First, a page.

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July 15, 2022 4:33 PM, EDT

White House Expects More Saudi Oil After Biden’s Mideast Trip

President Biden greets Saudi Crown Prince Mohammed bin SalmanPresident Biden greets Saudi Crown Prince Mohammed bin Salman with a fist bump after his arrival in Jeddah, Saudi Arabia, July 15. (Bandar Aljaloud/Saudi Royal Palace via AP)

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The White House said it expects further oil supply increases from Saudi Arabia after President Joe Biden met with the kingdom’s rulers.

Biden’s trip didn’t result in an immediate pledge for a production hike, but U.S. officials said they were confident that Riyadh would lead the OPEC+ alliance to an agreement for a gradual boost next month.

“Saudi Arabia has committed to support global oil market balancing for sustained economic growth,” the White House said in a statement July 15. “These steps and further steps that we anticipate over the coming weeks have and will help stabilize markets considerably.”

Biden’s meeting with King Salman bin Abdulaziz and his son, Crown Prince Mohammed Bin Salman, in the port city of Jeddah comes after high fuel prices compelled the president to backtrack on an earlier vow to isolate Riyadh over the 2018 killing of Washington Post columnist Jamal Khashoggi. Gasoline remains near record levels of $5 a gallon in the U.S., spurring discontent as midterm elections approach.

The U.S. welcomed production hikes that already had been announced by the Saudis and other OPEC+ members for this month and next. Any further increases are expected to be modest as the Persian Gulf heavyweights choose to preserve their remaining spare capacity amid supply disruptions ranging from Libyan unrest to sanctions against Russia. The buffer of idle output has dwindled to “razor-thin” levels of just over 2 million barrels a day, according to the International Energy Agency.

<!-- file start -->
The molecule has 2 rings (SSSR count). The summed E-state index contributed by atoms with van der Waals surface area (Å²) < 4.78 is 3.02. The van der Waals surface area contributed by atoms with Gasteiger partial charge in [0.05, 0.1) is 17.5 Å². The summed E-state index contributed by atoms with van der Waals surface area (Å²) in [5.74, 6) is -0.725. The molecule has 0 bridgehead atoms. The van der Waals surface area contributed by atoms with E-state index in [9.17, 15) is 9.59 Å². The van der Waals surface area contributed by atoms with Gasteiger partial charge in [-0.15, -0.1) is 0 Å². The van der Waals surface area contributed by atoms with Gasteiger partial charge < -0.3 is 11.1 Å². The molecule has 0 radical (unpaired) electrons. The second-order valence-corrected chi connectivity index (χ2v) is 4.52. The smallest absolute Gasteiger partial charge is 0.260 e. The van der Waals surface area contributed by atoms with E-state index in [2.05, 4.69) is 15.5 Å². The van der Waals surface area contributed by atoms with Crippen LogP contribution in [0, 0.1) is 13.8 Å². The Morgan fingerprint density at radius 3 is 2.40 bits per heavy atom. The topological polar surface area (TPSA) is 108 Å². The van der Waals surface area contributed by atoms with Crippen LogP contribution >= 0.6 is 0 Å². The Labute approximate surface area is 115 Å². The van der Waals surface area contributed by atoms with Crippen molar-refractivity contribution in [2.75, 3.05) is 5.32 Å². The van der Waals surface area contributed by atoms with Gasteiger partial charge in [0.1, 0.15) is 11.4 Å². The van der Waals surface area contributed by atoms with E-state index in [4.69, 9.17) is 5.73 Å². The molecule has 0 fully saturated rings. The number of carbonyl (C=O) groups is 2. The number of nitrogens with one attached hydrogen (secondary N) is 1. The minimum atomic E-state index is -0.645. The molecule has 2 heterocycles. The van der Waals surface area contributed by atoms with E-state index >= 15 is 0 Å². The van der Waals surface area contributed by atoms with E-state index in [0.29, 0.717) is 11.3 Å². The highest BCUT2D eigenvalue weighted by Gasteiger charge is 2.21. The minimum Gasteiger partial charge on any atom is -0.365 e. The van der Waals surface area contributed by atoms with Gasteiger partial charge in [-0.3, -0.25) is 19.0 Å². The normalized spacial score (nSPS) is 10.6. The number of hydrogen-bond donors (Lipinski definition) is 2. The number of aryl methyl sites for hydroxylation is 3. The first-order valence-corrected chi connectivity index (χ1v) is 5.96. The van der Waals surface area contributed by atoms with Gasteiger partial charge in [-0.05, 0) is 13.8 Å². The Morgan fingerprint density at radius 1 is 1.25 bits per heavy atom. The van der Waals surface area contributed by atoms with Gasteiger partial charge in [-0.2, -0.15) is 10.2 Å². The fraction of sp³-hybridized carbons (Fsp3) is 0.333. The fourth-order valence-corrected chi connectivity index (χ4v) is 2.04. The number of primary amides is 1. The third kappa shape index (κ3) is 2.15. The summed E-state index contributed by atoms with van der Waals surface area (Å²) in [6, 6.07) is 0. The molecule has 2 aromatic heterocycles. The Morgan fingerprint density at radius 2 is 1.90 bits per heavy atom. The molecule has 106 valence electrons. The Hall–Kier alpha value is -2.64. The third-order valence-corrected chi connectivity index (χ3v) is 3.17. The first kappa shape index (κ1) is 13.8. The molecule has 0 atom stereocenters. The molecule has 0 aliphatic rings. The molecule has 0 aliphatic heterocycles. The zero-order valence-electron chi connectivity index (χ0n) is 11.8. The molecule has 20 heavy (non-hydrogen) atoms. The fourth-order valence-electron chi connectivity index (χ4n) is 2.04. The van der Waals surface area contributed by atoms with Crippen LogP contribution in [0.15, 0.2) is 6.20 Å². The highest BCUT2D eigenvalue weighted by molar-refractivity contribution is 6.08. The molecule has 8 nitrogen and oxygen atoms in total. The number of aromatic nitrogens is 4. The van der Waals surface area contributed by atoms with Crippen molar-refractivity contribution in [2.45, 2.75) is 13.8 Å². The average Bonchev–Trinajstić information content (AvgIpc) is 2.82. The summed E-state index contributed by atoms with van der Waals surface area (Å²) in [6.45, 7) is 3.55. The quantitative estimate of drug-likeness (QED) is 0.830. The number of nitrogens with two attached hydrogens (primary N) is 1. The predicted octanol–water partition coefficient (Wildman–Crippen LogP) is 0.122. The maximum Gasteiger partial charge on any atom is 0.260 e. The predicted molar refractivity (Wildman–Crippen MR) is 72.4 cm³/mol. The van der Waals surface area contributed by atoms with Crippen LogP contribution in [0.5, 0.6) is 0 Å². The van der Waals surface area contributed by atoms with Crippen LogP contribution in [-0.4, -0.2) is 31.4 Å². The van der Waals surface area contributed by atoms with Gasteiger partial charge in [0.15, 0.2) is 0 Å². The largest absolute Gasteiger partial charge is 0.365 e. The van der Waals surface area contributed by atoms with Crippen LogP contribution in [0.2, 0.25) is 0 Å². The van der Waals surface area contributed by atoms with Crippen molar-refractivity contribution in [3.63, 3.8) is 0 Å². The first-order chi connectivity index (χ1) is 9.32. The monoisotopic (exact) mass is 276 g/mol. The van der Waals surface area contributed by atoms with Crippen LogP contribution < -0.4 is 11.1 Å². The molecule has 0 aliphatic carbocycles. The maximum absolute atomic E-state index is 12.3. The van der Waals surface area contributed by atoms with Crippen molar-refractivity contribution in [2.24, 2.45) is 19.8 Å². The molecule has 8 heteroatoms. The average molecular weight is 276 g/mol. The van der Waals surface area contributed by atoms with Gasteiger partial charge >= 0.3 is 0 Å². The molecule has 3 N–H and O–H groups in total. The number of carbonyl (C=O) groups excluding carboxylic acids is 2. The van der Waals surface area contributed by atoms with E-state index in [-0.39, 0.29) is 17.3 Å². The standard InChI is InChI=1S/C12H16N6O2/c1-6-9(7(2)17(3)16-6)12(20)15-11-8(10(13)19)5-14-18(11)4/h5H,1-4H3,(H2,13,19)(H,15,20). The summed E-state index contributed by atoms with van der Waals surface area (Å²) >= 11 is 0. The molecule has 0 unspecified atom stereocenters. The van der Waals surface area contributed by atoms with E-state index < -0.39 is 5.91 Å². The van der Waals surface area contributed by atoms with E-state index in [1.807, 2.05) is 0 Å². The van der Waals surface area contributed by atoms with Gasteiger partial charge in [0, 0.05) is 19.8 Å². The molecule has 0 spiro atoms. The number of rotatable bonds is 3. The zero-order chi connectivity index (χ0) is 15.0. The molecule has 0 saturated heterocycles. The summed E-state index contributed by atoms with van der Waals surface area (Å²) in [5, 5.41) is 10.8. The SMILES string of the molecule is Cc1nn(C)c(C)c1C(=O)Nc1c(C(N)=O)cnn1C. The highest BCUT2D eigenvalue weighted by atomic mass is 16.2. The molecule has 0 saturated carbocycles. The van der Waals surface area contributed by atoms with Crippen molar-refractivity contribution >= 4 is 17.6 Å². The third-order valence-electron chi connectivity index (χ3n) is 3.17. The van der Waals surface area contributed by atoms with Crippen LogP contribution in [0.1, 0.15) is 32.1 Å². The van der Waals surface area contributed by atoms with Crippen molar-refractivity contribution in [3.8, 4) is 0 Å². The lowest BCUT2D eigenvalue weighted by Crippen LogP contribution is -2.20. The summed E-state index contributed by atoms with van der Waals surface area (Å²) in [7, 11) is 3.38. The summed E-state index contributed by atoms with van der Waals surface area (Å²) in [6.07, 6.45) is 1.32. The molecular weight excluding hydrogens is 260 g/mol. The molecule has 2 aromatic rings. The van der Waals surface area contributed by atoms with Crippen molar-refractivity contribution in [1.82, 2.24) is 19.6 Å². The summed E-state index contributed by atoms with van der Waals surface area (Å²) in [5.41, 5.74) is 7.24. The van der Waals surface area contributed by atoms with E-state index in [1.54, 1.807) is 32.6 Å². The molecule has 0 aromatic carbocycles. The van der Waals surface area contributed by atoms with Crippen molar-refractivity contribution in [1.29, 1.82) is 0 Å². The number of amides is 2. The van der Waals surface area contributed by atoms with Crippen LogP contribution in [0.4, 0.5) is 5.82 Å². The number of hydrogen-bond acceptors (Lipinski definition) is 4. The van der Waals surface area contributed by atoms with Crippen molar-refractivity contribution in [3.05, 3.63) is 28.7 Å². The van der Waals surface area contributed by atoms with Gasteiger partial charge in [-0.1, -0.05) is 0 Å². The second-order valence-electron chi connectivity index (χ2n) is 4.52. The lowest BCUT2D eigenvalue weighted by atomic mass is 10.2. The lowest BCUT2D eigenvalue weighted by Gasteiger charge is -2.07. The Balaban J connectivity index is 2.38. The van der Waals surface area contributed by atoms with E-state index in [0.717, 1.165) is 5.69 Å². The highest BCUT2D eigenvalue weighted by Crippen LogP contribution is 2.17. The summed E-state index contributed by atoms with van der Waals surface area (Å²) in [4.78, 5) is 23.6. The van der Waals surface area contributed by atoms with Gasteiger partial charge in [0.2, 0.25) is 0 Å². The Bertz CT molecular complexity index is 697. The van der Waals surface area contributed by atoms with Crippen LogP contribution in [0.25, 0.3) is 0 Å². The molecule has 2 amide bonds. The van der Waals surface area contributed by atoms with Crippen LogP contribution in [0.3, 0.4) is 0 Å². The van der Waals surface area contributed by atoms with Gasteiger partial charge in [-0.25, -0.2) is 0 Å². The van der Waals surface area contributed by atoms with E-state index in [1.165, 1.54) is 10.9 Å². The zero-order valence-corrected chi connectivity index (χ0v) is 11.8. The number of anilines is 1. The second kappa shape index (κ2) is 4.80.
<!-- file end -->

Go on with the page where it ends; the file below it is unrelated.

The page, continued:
Biden’s visit sets up the Aug. 3 meeting of the Organization of Petroleum Exporting Countries and its allies, which will calibrate output for September and beyond, as the next significant date on the oil market calendar.

Adel Al-Jubeir, Saudi minister of state for foreign affairs, said supply decisions would be based on ongoing assessments of the market. He also stressed that Saudi Arabia would continue to work with OPEC+, the alliance that includes Russia — whose oil revenues the U.S. is trying to squeeze because of its invasion of Ukraine. 

“We assess demand and we work in consultations with other oil producers in OPEC and OPEC+ to make sure that we have adequate supplies,” the Saudi minister told a separate news conference. “We base that on fundamentals, not on speculations, not on hysteria, not on geopolitics.”

The U.S. welcomed production hikes that had already been announced by the Saudis and other OPEC+ members for this month and next. 

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Under the terms of the existing OPEC+ agreement, Saudi Arabia’s production is due to reach almost 11 million barrels a day next month, a level it has only rarely maintained in its decades as a crude exporter. Any further increases would test the kingdom’s maximum sustainable capacity, which state-run giant Saudi Aramco puts at 12 million barrels a day.

The White House statement also announced a clean energy partnership between the U.S. and the kingdom, which will include Saudi investments to speed up the transition away from fossil fuels to clean energy. The framework will focus on solar, hydrogen and nuclear, with a mix of public and private-sector involvement.

— With assistance from Annmarie Hordern, Jennifer Jacobs and Jenny Leonard.